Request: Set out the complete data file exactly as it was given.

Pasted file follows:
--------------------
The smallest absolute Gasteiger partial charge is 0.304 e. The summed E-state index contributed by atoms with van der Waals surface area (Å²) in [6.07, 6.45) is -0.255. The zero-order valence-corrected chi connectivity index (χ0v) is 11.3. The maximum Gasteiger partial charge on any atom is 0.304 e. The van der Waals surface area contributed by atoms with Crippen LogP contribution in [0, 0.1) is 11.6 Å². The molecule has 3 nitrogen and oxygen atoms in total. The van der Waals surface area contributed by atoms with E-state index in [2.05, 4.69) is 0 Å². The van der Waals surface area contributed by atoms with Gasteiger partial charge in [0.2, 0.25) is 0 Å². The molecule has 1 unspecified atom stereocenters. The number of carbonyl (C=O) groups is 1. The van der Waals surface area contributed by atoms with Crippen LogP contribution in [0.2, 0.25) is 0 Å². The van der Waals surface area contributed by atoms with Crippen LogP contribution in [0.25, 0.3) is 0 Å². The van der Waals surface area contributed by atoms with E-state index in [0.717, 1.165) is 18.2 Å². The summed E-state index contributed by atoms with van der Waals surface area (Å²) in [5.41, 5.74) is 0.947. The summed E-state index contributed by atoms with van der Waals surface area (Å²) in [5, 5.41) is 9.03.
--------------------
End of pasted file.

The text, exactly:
The smallest absolute Gasteiger partial charge is 0.304 e. The summed E-state index contributed by atoms with van der Waals surface area (Å²) in [6.07, 6.45) is -0.255. The zero-order valence-corrected chi connectivity index (χ0v) is 11.3. The maximum Gasteiger partial charge on any atom is 0.304 e. The van der Waals surface area contributed by atoms with Crippen LogP contribution in [0, 0.1) is 11.6 Å². The molecule has 3 nitrogen and oxygen atoms in total. The van der Waals surface area contributed by atoms with E-state index in [2.05, 4.69) is 0 Å². The van der Waals surface area contributed by atoms with Gasteiger partial charge in [0.2, 0.25) is 0 Å². The molecule has 1 unspecified atom stereocenters. The number of carbonyl (C=O) groups is 1. The van der Waals surface area contributed by atoms with Crippen LogP contribution in [0.2, 0.25) is 0 Å². The van der Waals surface area contributed by atoms with Crippen LogP contribution in [0.25, 0.3) is 0 Å². The van der Waals surface area contributed by atoms with E-state index in [0.717, 1.165) is 18.2 Å². The summed E-state index contributed by atoms with van der Waals surface area (Å²) in [5.41, 5.74) is 0.947. The summed E-state index contributed by atoms with van der Waals surface area (Å²) in [5, 5.41) is 9.03.